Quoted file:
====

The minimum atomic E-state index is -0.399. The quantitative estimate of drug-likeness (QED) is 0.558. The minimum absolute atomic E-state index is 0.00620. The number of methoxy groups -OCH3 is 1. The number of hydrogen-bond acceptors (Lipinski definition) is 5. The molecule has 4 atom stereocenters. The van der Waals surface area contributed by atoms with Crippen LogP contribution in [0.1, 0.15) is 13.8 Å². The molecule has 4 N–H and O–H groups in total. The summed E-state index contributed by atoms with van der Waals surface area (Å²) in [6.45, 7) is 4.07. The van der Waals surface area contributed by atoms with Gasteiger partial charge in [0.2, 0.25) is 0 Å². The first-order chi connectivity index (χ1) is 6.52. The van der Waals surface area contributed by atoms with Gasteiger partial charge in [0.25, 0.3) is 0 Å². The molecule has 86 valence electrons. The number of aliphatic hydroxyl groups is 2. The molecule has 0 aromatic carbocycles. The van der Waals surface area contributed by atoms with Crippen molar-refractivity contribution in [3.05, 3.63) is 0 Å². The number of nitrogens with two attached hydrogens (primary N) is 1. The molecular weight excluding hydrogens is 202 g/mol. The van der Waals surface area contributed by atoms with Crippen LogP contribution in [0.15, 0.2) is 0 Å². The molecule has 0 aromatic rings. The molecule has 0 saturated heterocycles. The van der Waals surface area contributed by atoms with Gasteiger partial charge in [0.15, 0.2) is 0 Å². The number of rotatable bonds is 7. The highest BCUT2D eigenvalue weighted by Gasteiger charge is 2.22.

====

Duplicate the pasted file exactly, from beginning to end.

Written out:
The minimum atomic E-state index is -0.399. The quantitative estimate of drug-likeness (QED) is 0.558. The minimum absolute atomic E-state index is 0.00620. The number of methoxy groups -OCH3 is 1. The number of hydrogen-bond acceptors (Lipinski definition) is 5. The molecule has 4 atom stereocenters. The van der Waals surface area contributed by atoms with Crippen LogP contribution in [0.1, 0.15) is 13.8 Å². The molecule has 4 N–H and O–H groups in total. The summed E-state index contributed by atoms with van der Waals surface area (Å²) in [6.45, 7) is 4.07. The van der Waals surface area contributed by atoms with Gasteiger partial charge in [0.2, 0.25) is 0 Å². The first-order chi connectivity index (χ1) is 6.52. The van der Waals surface area contributed by atoms with Gasteiger partial charge in [0.25, 0.3) is 0 Å². The molecule has 86 valence electrons. The number of aliphatic hydroxyl groups is 2. The molecule has 0 aromatic carbocycles. The van der Waals surface area contributed by atoms with Crippen molar-refractivity contribution in [3.05, 3.63) is 0 Å². The number of nitrogens with two attached hydrogens (primary N) is 1. The molecular weight excluding hydrogens is 202 g/mol. The van der Waals surface area contributed by atoms with Crippen LogP contribution in [0.15, 0.2) is 0 Å². The molecule has 0 aromatic rings. The molecule has 0 saturated heterocycles. The van der Waals surface area contributed by atoms with Gasteiger partial charge in [0.15, 0.2) is 0 Å². The number of rotatable bonds is 7. The highest BCUT2D eigenvalue weighted by Gasteiger charge is 2.22.